No matter how tough your screening process, at some point in your career as a property owner, you’ll likely have to evict a tenant.
Common reasons for tenant evictions in Utah include:
• Non-payment of rent.
• Negligent property damage.
• Other breaches of the lease agreement, such as unauthorized subletting.
Utah, just like other states, has a statewide landlord-tenant law that landlords must abide by when evicting tenants. The following is a simple breakdown of the step-by-step Utah eviction process.
Evicting a Tenant in Utah: The Steps
Step 1: You must have a legal reason.
It goes without saying that you can't just evict a tenant for no legitimate reason. The reason must be sufficient enough to warrant an eviction, from a legal standpoint. Legal reasons to evict a tenant in Utah include:
• Excessive property damage
• Housing an unauthorized tenant
• Subletting the unit without following the proper process
• Failing to move out after the lease is finished
• Failing to abide by the community health and safety hazards
• Committing an act of domestic violence
• Engaging in criminal activity while at the rental premises
• Failing to pay rent
Once you have a legally justifiable reason, you can move to the next step.
Step 2: You must serve your tenant the proper eviction notice.
Different eviction notices serve different purposes depending on the violation. The notices are as follows:
3-Day Notice to Pay.
You may be able to evict a tenant for failing to pay rent. As per Utah statutes, rent becomes late a day after it’s due. If you provide a grace period, make sure to mention it in the lease agreement.
Once the rent becomes due and you want to evict the tenant, you must serve them with a 3-Day Notice to Pay. This will give your tenant a maximum of three days to either pay the outstanding rent or move out.
If the tenant pays within the 3 days, you must stop further eviction proceedings against them. But if they don’t, you can move to court for further help.
3-Day Notice to Comply.
You can evict a tenant if they fail to uphold the terms of the lease. Examples of lease violations that may be applicable include exceeding the occupancy limit, causing negligent damage, and having an unauthorized pet.
This notice simply gives the tenant 3 days to correct the violation. For example, to fix any negligent damage they may have caused. If they don’t do so within the 3 days, you may be able to use their security deposit to cover the repairs.
3-Day Notice to Quit.
If the tenant is conducting illegal activity in your rental, you must serve them this type of notice before proceeding with the eviction. In Utah, illegal activity is defined in three ways.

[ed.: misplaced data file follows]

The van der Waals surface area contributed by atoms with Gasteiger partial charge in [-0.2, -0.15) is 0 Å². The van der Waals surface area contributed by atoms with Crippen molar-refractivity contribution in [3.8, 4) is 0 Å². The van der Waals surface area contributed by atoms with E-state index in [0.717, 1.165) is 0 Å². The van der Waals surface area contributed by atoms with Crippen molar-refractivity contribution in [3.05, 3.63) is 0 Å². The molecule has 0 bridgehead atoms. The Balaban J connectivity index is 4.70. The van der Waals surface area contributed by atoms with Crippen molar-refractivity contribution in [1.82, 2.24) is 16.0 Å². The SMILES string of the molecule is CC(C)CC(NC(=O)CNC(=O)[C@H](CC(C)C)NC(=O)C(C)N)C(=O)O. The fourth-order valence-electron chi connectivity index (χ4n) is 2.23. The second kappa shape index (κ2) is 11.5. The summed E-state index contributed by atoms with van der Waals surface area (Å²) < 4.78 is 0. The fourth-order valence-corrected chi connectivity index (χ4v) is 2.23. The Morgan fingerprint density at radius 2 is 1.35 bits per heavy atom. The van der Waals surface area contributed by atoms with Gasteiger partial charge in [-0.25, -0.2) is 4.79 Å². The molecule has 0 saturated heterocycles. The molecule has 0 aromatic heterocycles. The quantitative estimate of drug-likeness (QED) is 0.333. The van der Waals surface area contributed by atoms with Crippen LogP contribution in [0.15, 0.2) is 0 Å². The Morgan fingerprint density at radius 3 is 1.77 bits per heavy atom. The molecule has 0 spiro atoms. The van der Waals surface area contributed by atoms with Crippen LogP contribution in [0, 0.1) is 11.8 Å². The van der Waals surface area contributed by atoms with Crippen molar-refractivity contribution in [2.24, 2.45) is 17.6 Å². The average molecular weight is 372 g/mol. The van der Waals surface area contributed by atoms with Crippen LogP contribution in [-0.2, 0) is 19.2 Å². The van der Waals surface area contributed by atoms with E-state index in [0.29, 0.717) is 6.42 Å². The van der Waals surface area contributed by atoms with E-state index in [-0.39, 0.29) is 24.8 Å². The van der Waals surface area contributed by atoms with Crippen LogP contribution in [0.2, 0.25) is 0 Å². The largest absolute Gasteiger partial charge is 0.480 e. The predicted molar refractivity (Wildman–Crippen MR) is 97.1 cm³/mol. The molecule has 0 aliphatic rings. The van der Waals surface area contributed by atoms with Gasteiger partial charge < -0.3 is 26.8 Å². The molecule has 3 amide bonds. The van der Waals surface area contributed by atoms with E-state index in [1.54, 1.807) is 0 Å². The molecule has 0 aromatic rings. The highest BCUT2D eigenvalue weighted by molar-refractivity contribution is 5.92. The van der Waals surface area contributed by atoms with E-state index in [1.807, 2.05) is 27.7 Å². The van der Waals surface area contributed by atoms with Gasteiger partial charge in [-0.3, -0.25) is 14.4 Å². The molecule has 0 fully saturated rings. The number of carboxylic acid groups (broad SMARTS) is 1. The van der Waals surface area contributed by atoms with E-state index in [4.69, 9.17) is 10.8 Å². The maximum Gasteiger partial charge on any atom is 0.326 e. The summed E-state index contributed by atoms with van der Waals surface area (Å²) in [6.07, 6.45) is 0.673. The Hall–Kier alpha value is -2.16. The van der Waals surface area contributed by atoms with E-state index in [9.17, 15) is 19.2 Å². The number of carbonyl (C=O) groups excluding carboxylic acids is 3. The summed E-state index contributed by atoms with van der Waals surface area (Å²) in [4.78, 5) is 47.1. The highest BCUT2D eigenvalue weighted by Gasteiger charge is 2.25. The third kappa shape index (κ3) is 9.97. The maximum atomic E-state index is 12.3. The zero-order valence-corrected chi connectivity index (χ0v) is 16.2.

Firstly, it’s defined as setting up or carrying on an illegal business. Secondly, it’s defined as permitting/maintaining a “nuisance” in a rental property.
Third, it’s defined as committing a “criminal act” on the rental property. Unlike other notices, with this one, the tenant has no other option than to move out. If they don’t, you may proceed with the eviction process in court.
15-Day Notice to Quit.
This type of notice is intended for tenants whose leases are coming to an end. You need to send them a Notice to Quit 15 days before their lease ends, unless your lease specifies more time.
For ‘at-will’ tenants, you must provide a 5-Day Notice to Quit.
Step 3: You must file and serve a complaint against the tenant.
In Utah, landlords have two options when it comes to proceeding with the eviction process. The first option is to file a complaint with the court and then serve the tenant a copy of the summons and complaint. You must do so within 120 days after filing the complaint with the court.
The second option is to serve the summons and complaint against the tenant, then file the paperwork with the court afterwards. The filing fee in Utah is $75 if you're not seeking damages above $2,000. The court will serve the documents to your tenant for $35 (or you could have a friend serve them for free.)
Step 4: Your tenant will have the option to file a dispute.
If your tenant wants to contest the eviction, they'll file an answer with the court. Their answer must be written, and they must file it within 3 days after they've received the summons and complaint.
If a tenant chooses not to file an answer, the court will likely file a default judgment in your favor. However, if a tenant chooses to file one, then the court will schedule a hearing. In Utah, a tenant may object to their eviction by stating:
• You didn’t follow the correct eviction process.
• You failed to maintain the rental property to habitable standards. According to the Utah Fit Premises Act, you have a responsibility to keep the rental premises sanitary and habitable for your tenants.
• The eviction is based on discrimination. According to the Fair Housing Act, it’s illegal for landlords to discriminate against their tenants based on sex, religion, race, age, disability, national origin, sexual orientation, gender identity, etc.
• The eviction is a retaliatory act. Utah law protects tenants from landlords who retaliate against them for exercising their rights.
Step 5: The court will give a judgment.
If the judgment is in your favor, either through a default judgment or at a hearing, the court will issue an Order of Restitution. The Order of Restitution demands the tenant to take their personal belongs and leave your residence, or be forcibly removed. This usually gives them 3 days or fewer to vacate.
Disclaimer: This blog is only intended to be informational. If you have specific questions or need expert help, kindly get in touch with a qualified attorney or an experienced property management company in Utah.